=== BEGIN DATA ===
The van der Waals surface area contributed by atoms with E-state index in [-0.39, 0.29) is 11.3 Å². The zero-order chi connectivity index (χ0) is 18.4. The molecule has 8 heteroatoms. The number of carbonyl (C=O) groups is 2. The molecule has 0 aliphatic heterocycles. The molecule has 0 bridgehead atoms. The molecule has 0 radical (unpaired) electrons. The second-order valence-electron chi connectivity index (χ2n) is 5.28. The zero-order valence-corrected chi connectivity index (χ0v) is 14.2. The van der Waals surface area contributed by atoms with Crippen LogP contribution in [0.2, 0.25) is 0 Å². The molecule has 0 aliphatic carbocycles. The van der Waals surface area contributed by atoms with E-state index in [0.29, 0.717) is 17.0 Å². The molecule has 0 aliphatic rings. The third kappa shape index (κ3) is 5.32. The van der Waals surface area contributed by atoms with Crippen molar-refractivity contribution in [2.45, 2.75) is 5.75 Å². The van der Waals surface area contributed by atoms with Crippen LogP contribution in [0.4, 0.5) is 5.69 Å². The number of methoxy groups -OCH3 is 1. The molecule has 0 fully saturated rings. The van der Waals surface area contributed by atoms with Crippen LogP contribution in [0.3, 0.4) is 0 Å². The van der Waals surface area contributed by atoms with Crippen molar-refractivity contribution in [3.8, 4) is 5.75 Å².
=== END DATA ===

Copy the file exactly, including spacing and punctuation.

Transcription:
The van der Waals surface area contributed by atoms with E-state index in [-0.39, 0.29) is 11.3 Å². The zero-order chi connectivity index (χ0) is 18.4. The molecule has 8 heteroatoms. The number of carbonyl (C=O) groups is 2. The molecule has 0 aliphatic heterocycles. The molecule has 0 bridgehead atoms. The molecule has 0 radical (unpaired) electrons. The second-order valence-electron chi connectivity index (χ2n) is 5.28. The zero-order valence-corrected chi connectivity index (χ0v) is 14.2. The van der Waals surface area contributed by atoms with Crippen LogP contribution in [0.2, 0.25) is 0 Å². The molecule has 0 aliphatic carbocycles. The van der Waals surface area contributed by atoms with E-state index in [0.29, 0.717) is 17.0 Å². The molecule has 0 aliphatic rings. The third kappa shape index (κ3) is 5.32. The van der Waals surface area contributed by atoms with Crippen molar-refractivity contribution in [2.45, 2.75) is 5.75 Å². The van der Waals surface area contributed by atoms with Crippen LogP contribution in [0.4, 0.5) is 5.69 Å². The number of methoxy groups -OCH3 is 1. The molecule has 0 fully saturated rings. The van der Waals surface area contributed by atoms with Crippen LogP contribution in [0.3, 0.4) is 0 Å². The van der Waals surface area contributed by atoms with Crippen molar-refractivity contribution in [3.8, 4) is 5.75 Å².